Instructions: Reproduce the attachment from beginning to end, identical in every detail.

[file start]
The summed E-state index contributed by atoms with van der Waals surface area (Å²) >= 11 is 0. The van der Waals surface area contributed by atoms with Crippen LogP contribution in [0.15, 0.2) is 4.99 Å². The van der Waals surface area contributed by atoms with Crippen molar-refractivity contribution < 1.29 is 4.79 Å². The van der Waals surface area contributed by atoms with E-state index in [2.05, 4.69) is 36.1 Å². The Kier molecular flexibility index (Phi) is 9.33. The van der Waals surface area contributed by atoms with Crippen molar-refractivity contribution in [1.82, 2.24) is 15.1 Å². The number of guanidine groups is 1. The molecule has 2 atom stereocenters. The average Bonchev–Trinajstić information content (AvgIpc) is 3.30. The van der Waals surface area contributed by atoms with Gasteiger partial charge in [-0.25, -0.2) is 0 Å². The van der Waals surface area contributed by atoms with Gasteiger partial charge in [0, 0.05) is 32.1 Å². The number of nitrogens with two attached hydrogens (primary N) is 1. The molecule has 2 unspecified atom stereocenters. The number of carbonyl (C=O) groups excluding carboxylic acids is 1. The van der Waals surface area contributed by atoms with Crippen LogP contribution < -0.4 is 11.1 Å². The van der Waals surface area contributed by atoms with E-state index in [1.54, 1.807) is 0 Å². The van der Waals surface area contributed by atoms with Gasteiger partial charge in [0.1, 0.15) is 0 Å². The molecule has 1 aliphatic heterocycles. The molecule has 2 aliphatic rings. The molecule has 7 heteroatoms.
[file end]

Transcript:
The summed E-state index contributed by atoms with van der Waals surface area (Å²) >= 11 is 0. The van der Waals surface area contributed by atoms with Crippen LogP contribution in [0.15, 0.2) is 4.99 Å². The van der Waals surface area contributed by atoms with Crippen molar-refractivity contribution < 1.29 is 4.79 Å². The van der Waals surface area contributed by atoms with E-state index in [2.05, 4.69) is 36.1 Å². The Kier molecular flexibility index (Phi) is 9.33. The van der Waals surface area contributed by atoms with Crippen molar-refractivity contribution in [1.82, 2.24) is 15.1 Å². The number of guanidine groups is 1. The molecule has 2 atom stereocenters. The average Bonchev–Trinajstić information content (AvgIpc) is 3.30. The van der Waals surface area contributed by atoms with Gasteiger partial charge in [-0.25, -0.2) is 0 Å². The van der Waals surface area contributed by atoms with Gasteiger partial charge in [0, 0.05) is 32.1 Å². The number of nitrogens with two attached hydrogens (primary N) is 1. The molecule has 2 unspecified atom stereocenters. The number of carbonyl (C=O) groups excluding carboxylic acids is 1. The van der Waals surface area contributed by atoms with Crippen LogP contribution < -0.4 is 11.1 Å². The van der Waals surface area contributed by atoms with E-state index in [1.54, 1.807) is 0 Å². The van der Waals surface area contributed by atoms with Gasteiger partial charge in [0.1, 0.15) is 0 Å². The molecule has 1 aliphatic heterocycles. The molecule has 2 aliphatic rings. The molecule has 7 heteroatoms.